“In the most basic sense, eating red meat will give you energy in the form of calories,” says Miller. “Red meat may have a high-fat content, which offers long-term energy and will keep hunger at bay for several hours. Red meat also has protein to keep you full and can be used for muscle building and repair.”
In addition to being packed with protein, red meat is also a phenomenal source of iron. In fact, Dr. Josh Axe, a clinical nutritionist and founder of Ancient Nutrition and DrAxe.com, reveals that one lean grass-fed strip steak contains 22% of your daily value for iron.
“Iron is important for oxygen transport and storage within our bodies, forming red blood cells and blood vessels, producing energy for short-duration high-intensity activities, metabolizing drugs, and making proteins,” says Allt.
Allt adds that heme iron—the type of iron found in red meat—is absorbed far more easily by the human body than the non-heme iron found in plant-based foods like beans and leafy greens.
“Getting enough iron is important for our energy levels, transporting and storing oxygen, and playing a role in immunities,” says Jaramillo.
According to Miller, an iron deficiency can cause fatigue, weakness, and chronic coldness in the extremities, among other concerning effects—all of which consuming red meat and other iron-rich foods can help you to avoid.
“Anyone who struggles with getting enough iron or has a health condition like anemia should be consuming healthy heme iron foods,” says Dr. Axe.
While red meat is definitely high in iron, Allt notes that other foods like oysters and mussels actually have a higher iron content than an equivalent serving size of beef. Here are The Best Iron-Rich Foods—And Why You Need Them in Your Life.
You may experience an increase in inflammation.
There are certain foods that are notorious for triggering inflammation—and according to Jaramillo, red meat is one of them. That’s worth taking into consideration, given that chronic inflammation has been linked to cancer, heart disease, diabetes, arthritis, and Alzheimer’s.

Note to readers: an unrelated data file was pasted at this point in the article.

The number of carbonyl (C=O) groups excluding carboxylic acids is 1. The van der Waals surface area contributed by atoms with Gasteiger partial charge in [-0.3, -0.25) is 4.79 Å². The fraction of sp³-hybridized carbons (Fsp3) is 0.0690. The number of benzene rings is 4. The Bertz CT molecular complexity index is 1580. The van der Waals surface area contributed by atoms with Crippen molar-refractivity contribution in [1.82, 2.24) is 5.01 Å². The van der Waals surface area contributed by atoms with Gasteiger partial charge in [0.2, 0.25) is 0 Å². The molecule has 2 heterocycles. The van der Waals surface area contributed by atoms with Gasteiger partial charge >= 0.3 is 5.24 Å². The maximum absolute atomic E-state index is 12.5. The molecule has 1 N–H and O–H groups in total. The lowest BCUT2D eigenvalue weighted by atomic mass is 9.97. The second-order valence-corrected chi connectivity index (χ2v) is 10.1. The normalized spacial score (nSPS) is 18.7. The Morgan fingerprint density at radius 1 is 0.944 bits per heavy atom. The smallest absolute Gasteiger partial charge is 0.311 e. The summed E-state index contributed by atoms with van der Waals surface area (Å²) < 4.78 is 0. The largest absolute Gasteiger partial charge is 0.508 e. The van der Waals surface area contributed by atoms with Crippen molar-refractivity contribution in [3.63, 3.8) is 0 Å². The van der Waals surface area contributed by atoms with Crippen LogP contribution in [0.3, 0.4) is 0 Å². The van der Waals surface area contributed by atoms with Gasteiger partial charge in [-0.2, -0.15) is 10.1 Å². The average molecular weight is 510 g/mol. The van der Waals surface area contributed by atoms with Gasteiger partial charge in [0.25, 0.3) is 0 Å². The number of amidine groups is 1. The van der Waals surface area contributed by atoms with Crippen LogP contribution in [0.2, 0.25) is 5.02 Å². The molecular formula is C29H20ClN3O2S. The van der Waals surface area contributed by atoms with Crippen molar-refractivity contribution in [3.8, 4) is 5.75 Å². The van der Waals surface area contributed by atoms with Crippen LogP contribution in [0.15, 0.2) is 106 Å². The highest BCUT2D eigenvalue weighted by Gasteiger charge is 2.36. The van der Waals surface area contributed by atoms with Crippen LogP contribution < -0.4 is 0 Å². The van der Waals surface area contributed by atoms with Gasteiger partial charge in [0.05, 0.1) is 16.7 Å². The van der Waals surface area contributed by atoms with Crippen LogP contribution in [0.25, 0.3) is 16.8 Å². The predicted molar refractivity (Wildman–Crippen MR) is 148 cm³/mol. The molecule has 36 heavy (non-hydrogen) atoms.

It’s a good idea for everyone to keep inflammation in check, but Jaramillo says it’s especially important to avoid inflammatory foods—like red meat—if you have certain conditions, including osteoporosis, arthritis, lupus, Crohn’s disease, or Ulcerative Colitis, Type II Diabetes, and hypertension.
To fight inflammation, here are the 26 Best Omega-3 Foods to Fight Inflammation and Support Heart Health.
You’ll probably meet your body’s needs for choline.
If you’ve never heard of choline, it’s time to familiarize yourself with this multi-tasking nutrient. Not only does choline help to support brain functions (like memory and thinking), but it also plays a role in metabolizing fats. Unfortunately, research suggests that people don’t get enough choline in their daily diets.
The recommendation for daily choline intake is 550 milligrams per day for males over the age of 14, 400 milligrams per day for women between the ages of 14 and 18, and 425 milligrams per day for women 19 and older (with additional increases during pregnancy and lactation.)
A choline deficiency has been linked to such conditions as cardiovascular disease, Alzheimer’s disease and other neurological conditions, and nonalcoholic fatty liver disease.
According to Miller, beef is a stellar source of choline. In fact, just one 2.4-ounce slice of beef liver contains 290 mg of this essential nutrient.
You’ll increase levels of omega-3 fatty acids in your body.
Believe the hype around omega-3s—these fatty acids not only provide calories to give your body energy, but they also have a variety of functions in your heart, lungs, immune system, blood vessels, and endocrine system.